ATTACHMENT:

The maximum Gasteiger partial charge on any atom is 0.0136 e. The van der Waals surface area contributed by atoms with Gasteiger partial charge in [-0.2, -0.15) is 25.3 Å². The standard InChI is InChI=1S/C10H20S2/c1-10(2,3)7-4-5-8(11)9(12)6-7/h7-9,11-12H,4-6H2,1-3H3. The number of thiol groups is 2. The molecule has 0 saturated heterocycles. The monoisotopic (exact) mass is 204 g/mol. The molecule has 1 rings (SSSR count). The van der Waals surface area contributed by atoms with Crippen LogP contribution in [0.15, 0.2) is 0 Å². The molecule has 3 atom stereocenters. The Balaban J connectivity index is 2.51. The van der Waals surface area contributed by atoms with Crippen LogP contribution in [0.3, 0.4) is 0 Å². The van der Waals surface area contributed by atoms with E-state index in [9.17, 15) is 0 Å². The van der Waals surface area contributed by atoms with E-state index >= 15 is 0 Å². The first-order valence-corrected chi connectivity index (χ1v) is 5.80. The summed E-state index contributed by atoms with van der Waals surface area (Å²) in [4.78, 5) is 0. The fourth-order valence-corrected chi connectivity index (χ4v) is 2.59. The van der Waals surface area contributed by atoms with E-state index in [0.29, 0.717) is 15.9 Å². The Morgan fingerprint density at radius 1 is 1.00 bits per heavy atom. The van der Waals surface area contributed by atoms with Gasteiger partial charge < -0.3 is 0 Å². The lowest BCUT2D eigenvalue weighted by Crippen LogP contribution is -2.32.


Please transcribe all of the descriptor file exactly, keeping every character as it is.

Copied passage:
The maximum Gasteiger partial charge on any atom is 0.0136 e. The van der Waals surface area contributed by atoms with Gasteiger partial charge in [-0.2, -0.15) is 25.3 Å². The standard InChI is InChI=1S/C10H20S2/c1-10(2,3)7-4-5-8(11)9(12)6-7/h7-9,11-12H,4-6H2,1-3H3. The number of thiol groups is 2. The molecule has 0 saturated heterocycles. The monoisotopic (exact) mass is 204 g/mol. The molecule has 1 rings (SSSR count). The van der Waals surface area contributed by atoms with Crippen LogP contribution in [0.15, 0.2) is 0 Å². The molecule has 3 atom stereocenters. The Balaban J connectivity index is 2.51. The van der Waals surface area contributed by atoms with Crippen LogP contribution in [0.3, 0.4) is 0 Å². The van der Waals surface area contributed by atoms with E-state index in [9.17, 15) is 0 Å². The van der Waals surface area contributed by atoms with E-state index >= 15 is 0 Å². The first-order valence-corrected chi connectivity index (χ1v) is 5.80. The summed E-state index contributed by atoms with van der Waals surface area (Å²) in [4.78, 5) is 0. The fourth-order valence-corrected chi connectivity index (χ4v) is 2.59. The van der Waals surface area contributed by atoms with E-state index in [0.29, 0.717) is 15.9 Å². The Morgan fingerprint density at radius 1 is 1.00 bits per heavy atom. The van der Waals surface area contributed by atoms with Gasteiger partial charge < -0.3 is 0 Å². The lowest BCUT2D eigenvalue weighted by Crippen LogP contribution is -2.32.